The port is fully configurable? How? All I see in ARD 3.2 Admin is the ability to enable or disable VNC when I change client settings or create a custom installer.
g=



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Remote Desktop VNC port configuration
Authored by: Zim on Jan 14, '08 07:53:23AM

Please show me any VNC server on the mac (other than ARD) that can display both of my 1600x1200 screen on my dual-output graphics card... that is the only reason I was using this otherwise weakly configurable client.



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SSH is safer
Authored by: ebaur on Jan 10, '08 10:00:24AM

A safer solution would be to only open up SSH to the outside world (you can still use the port translation to hid the ports used for SSH). You can then - from your external machine - do this:

ssh -L5900:127.0.0.1:5900 someone@my-machine.mydomain.com

This will set up port 5900 on the machine you're sitting at to forward over the encrypted ssh session to the remote machine. You can even use one machine to ssh port forward to another one on the same network. For example:

ssh -L5901:192.168.0.4:5900 someone@my-machine.mydomain.com

will use the machine you ssh to as a hop to get to the .4 machine, and you would connect your VNC client to port 5901 at localhost to get to port 5900 on the remote machine. The benefit here is that you can expose only one machine's SSH port to the internet and use it as a jumping point for everything else.



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SSH is safer
Authored by: BobHarris on Jan 10, '08 01:07:17PM

NOTE: using a middle machine to forward as in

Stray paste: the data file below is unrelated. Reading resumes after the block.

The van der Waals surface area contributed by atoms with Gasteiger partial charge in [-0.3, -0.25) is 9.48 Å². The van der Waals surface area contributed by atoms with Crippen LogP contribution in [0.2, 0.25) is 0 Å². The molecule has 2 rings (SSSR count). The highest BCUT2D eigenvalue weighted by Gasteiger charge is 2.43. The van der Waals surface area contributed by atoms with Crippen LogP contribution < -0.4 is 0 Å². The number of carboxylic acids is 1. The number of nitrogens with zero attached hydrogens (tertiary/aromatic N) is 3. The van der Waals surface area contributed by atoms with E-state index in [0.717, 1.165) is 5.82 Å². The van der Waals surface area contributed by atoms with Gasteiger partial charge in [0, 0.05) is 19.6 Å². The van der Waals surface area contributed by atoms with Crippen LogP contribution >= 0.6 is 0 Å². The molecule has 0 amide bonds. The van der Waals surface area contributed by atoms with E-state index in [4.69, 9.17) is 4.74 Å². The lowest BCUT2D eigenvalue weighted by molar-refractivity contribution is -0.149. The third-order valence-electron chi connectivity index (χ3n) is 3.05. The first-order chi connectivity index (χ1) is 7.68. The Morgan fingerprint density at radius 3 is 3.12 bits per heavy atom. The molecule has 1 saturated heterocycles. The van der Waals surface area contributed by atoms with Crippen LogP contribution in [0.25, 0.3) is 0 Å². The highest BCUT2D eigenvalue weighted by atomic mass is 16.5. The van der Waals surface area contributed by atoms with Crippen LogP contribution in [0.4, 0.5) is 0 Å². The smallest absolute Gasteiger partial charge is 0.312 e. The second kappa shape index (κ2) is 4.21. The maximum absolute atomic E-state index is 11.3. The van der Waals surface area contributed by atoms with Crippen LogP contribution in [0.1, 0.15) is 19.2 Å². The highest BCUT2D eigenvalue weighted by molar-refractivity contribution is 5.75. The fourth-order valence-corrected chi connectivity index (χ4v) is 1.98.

ssh -L5901:192.168.0.4:5900 someone@my-machine.mydomain.com

will only use ssh encryption between the first system and the middle system. The VNC traffic will then go from the middle system to the VNC server unencrypted.

This is NOT a big issue if the middle system and the VNC server are both in your home.

By the way, I personally VNC over an ssh tunnel over the internet to control my Mom's iMac, as well as get back to my home systems when I'm away from home.

ssh -L 5905:127.0.0.1:5900 -p 37100 mom@dynamic.dns.noip.com

The -p is a way to tell ssh to use a port number besides 22, and at my Mom's house, her router forwards port 37100 requests to my Mom's iMac port 22 (the standard ssh port).

Of course with back to my Mac and screen sharing via iChat available in Leopard, some of these hints will be needed less and less. ssh is a Swiss Army Knife of networking that is always good to learn.

Bob Harris



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A workaround for Remote Desktop's fixed VNC port
Authored by: wallybear on Jan 10, '08 02:29:55PM
If the problem is only to use a different port, you can simply add a ipfw firewall rule like this one:

fwd 127.0.0.1,5900 tcp from any to me dst-port 12345

This rule will route calls to port 12345 (or whichever port you put there) to the 5900 port. You will use a different port for every Mac to be remotely controlled. No need to use tunneling.
You can do that by hand or use the nifty application WaterRoof to set the rules, temporarily or permanently.

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A workaround for Remote Desktop's fixed VNC port
Authored by: macsrwe on Oct 14, '09 09:44:11AM

Thank you, thank you for the ipfw solution. I can't depend on my clients having routers that do port translation (e.g., Qwest's standard Actiontec PK5000 DSL interface does not) or MobileMe accounts for Back to My Mac.